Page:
Tool dip is OK, but in my experience will peel more easily along edges. 5200 is kind of nasty stuff and takes a long time to cure, but lasts.

      • Diane says:

        Diane here again. Over the summer, I applied the 5200 and that went great. But of course I forgot about the slippery comments and nearly killed myself sliding out of the house. So now to add the knobbies? do you have a source to find them? and attaching them – ideas on the rubber cement or apply another layer of 5200? or better yet maybe I should email you about sending them to you to finish the job.

    • Greg Weiss says:

      Hi Diane,
      You should be able to use the 5200 on top of your old layer, just clean it very well with rubbing alcohol first. You can purchase the 5200 in smaller sized tubes.

      • Diane Turner-Murray says:

        do you have a source for the rubber kobbies?

      • Greg Weiss says:

        Sorry for the confusion. I make everything from the 5200. A small squeeze tube of it would cover what you need nicely. Just dab it on where you want, and make the heel thicker and fill it in with more material as this will be the spot that wears quickly.

  10. Whitney H. says:

    Oh this is fantastic. I have my original pair of chocolate mukluks that I have worn for 14 seasons and love very much. Unfortunately, because I scuff my heels when I walk, and wear them everywhere-not just in snow-I have worn a hole in the right boot heel-right to the felt liner! I was brainstorming how to fix that just yesterday. Thankfully I stumbled on this site today. Once the snow melts I plan on following these directions for patching and re-sole ASAP. Hopefully I’ll get another 14 years out of these babies.

  11. Stephanie says:

    Wow, a little sad to see how long my boots have lasted in comparison. I’ve only had them for a little over a year. Granted, I have worn them literally every day since I got them. Going to try this next time I get into town. I live in southeast Alaska and have been coating the leather in Hubbard’s grease every so often; my feet haven’t been cold or wet – that is, until the front end of the soles wore off. Got my toes wet for the first time a couple of days ago. Panic! $350 a year, even for the perfect boots, just won’t cut it. Excited to try out the sealant and hopefully save the boots for another season or three.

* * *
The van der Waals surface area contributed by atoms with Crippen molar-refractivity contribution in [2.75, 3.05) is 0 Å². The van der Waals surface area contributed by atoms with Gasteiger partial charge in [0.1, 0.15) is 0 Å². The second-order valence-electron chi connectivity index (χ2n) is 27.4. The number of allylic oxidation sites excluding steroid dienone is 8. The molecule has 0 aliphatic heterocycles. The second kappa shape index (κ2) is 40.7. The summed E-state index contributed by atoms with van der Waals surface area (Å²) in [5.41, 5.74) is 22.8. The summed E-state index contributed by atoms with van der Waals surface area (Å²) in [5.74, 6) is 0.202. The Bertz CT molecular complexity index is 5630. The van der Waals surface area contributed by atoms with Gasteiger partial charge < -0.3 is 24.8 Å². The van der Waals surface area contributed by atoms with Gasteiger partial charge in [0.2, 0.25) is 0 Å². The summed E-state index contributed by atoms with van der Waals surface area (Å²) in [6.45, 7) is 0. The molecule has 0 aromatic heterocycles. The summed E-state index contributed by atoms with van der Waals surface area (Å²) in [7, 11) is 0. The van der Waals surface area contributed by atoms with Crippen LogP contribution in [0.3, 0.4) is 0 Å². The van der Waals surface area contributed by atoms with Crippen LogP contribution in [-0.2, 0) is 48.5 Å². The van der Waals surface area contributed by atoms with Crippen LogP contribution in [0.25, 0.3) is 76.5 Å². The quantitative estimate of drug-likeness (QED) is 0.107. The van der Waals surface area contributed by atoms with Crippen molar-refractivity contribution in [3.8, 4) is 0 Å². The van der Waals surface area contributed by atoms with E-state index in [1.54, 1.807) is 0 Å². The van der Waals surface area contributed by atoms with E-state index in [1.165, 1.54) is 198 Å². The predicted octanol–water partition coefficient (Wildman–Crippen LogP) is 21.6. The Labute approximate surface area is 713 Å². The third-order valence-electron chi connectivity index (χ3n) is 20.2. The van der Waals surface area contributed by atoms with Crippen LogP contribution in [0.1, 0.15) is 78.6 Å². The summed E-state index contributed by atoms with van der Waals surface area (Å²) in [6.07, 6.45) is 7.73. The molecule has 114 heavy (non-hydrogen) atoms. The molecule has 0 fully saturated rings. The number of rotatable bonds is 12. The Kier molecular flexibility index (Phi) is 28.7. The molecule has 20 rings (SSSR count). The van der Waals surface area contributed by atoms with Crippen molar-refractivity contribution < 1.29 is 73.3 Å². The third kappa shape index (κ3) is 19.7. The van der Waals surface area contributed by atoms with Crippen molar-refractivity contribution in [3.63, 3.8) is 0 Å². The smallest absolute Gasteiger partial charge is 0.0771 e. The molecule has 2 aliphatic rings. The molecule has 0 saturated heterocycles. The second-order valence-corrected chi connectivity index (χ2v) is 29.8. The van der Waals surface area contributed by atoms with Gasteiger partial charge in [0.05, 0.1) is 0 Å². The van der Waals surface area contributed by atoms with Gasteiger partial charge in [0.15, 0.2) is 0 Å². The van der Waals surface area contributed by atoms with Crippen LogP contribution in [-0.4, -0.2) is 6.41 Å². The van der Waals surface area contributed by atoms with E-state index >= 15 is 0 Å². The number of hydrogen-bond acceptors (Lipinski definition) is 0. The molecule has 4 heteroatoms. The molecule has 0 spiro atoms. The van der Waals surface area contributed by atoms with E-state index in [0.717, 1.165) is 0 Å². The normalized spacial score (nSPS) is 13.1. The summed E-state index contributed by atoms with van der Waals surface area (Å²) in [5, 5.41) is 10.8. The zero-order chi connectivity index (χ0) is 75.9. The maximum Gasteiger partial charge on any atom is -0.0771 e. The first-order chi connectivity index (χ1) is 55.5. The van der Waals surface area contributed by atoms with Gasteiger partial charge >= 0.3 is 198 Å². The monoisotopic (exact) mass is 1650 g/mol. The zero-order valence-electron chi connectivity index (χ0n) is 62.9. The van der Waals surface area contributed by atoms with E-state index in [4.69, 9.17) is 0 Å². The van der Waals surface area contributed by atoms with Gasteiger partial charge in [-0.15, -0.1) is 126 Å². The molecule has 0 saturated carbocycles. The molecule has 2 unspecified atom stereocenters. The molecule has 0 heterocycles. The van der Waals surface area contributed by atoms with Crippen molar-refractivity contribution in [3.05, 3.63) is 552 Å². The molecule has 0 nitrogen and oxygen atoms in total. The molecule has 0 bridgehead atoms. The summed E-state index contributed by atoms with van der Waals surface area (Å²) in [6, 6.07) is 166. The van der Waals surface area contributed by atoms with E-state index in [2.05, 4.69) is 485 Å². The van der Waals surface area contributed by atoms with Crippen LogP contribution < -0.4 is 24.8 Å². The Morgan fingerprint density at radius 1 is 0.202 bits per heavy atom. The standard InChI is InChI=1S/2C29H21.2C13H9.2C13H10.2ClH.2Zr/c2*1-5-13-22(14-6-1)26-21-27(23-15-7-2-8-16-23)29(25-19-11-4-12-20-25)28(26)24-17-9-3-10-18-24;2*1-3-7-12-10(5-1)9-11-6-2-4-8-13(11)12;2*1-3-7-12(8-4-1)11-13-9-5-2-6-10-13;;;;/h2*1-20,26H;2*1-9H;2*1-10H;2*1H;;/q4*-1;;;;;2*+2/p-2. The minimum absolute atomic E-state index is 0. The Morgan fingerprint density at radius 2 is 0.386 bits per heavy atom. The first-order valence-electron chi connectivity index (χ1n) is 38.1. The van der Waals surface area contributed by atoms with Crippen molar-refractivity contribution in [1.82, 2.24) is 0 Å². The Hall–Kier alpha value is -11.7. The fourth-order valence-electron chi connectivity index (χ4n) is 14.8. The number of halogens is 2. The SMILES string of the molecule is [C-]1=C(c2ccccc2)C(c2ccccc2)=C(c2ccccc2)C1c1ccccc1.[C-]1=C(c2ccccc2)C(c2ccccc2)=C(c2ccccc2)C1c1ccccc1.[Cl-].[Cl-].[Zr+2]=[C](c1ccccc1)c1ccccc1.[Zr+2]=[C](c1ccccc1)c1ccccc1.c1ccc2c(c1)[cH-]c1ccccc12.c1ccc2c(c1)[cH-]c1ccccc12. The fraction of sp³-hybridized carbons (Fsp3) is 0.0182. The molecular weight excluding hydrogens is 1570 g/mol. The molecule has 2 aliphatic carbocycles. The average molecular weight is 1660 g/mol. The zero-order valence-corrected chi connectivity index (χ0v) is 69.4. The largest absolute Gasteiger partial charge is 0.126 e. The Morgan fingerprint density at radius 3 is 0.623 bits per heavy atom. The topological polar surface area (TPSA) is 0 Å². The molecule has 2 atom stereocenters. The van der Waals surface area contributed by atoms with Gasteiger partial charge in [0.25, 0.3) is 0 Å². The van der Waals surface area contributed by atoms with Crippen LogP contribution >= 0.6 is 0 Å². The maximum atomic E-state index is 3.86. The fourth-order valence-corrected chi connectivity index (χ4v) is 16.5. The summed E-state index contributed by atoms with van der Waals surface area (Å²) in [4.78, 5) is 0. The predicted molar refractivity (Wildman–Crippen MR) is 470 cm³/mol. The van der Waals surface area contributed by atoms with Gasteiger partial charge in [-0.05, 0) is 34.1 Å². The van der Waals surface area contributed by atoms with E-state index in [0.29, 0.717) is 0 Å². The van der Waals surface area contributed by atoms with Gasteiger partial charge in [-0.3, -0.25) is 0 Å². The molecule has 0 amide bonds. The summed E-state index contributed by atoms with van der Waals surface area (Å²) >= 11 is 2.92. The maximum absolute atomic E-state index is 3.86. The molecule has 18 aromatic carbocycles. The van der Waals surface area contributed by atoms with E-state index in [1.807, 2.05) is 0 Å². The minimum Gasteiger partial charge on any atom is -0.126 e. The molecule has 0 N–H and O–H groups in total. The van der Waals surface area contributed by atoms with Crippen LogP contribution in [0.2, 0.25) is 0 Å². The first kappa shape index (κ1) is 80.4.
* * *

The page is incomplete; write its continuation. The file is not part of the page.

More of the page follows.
• Greg Weiss says:

      You must have the summer weight boots? My winter ones would be too warm to wear year-round.
      I have a pair of Neoprene boots for the slushy season, as I didn’t want to make the leather impermeable on the mukluks. I only use the Mukluks in cold (20f or less) and with snow, so they last longer. They just didn’t seem to last with the road chemicals getting on them from parking lots and such.

      • Stephanie says:

        I actually have the Quetico Tall. I am just constantly freezing and love these boots, so I’ve not bothered to get another pair of shoes for summer. There was only one day last year when it got into the eighties and I had to fold the boots down to cool off. We don’t have pavement here, just moss and gravel trails. I guess it’s just too much for the soft sole because the ground is not often snow-covered.

  12. I also have Steger Mukluks. Same story – Steger won’t resole them. My 10 year old Mukluks are in perfect condition, except for sticky, gummy soles. We were warned not to walk over any petroleum products, and I thought I was being super careful, but when we moved to town I must have stepped in something. Now I have a gooey mess on the bottom. When you say to clean with soap and a brush – is it this type of mess you cleaned off the mukluk sole or is there another way to deal with the icky sticky?

  13. Debby says:

    Once upon a time I heard the treads in Steger’s mukluks soles were done by combing across the sole with a hair pick before the sole sets up.
    Thank you for all the info. My mukluks are in desperate need of refurbished soles.

  14. Rand weborg says:

    The soles on the Steiger Mikluk-the best winter product on the planet, will break down and become “gooey” if they come in contact with certain chemicals cakes. You may need t even be aware of what you walked in that caused thus reaction. In my case, I had spilled anti-freeze on my garage floor-not a lot, mind you, just a small puddle. I stepped in it inadvertently and within a day my soles were like a sticky gum. I became aware of it when I took a step away from the kitchen sink and the rug came with me. Anyway, I think oil, mineral spirits, gasoline, and certainly anti-freeze is what causes the problem. My delemna is di I resole my 22 year old mukluks for 50-80.00 or Sping for $170.00 and a new pair.

    • Greg Weiss says:

      It’s true, you can get a new basic pair for around $185 including shipping, many folks have more expensive all leather ones that benefit from timely repair.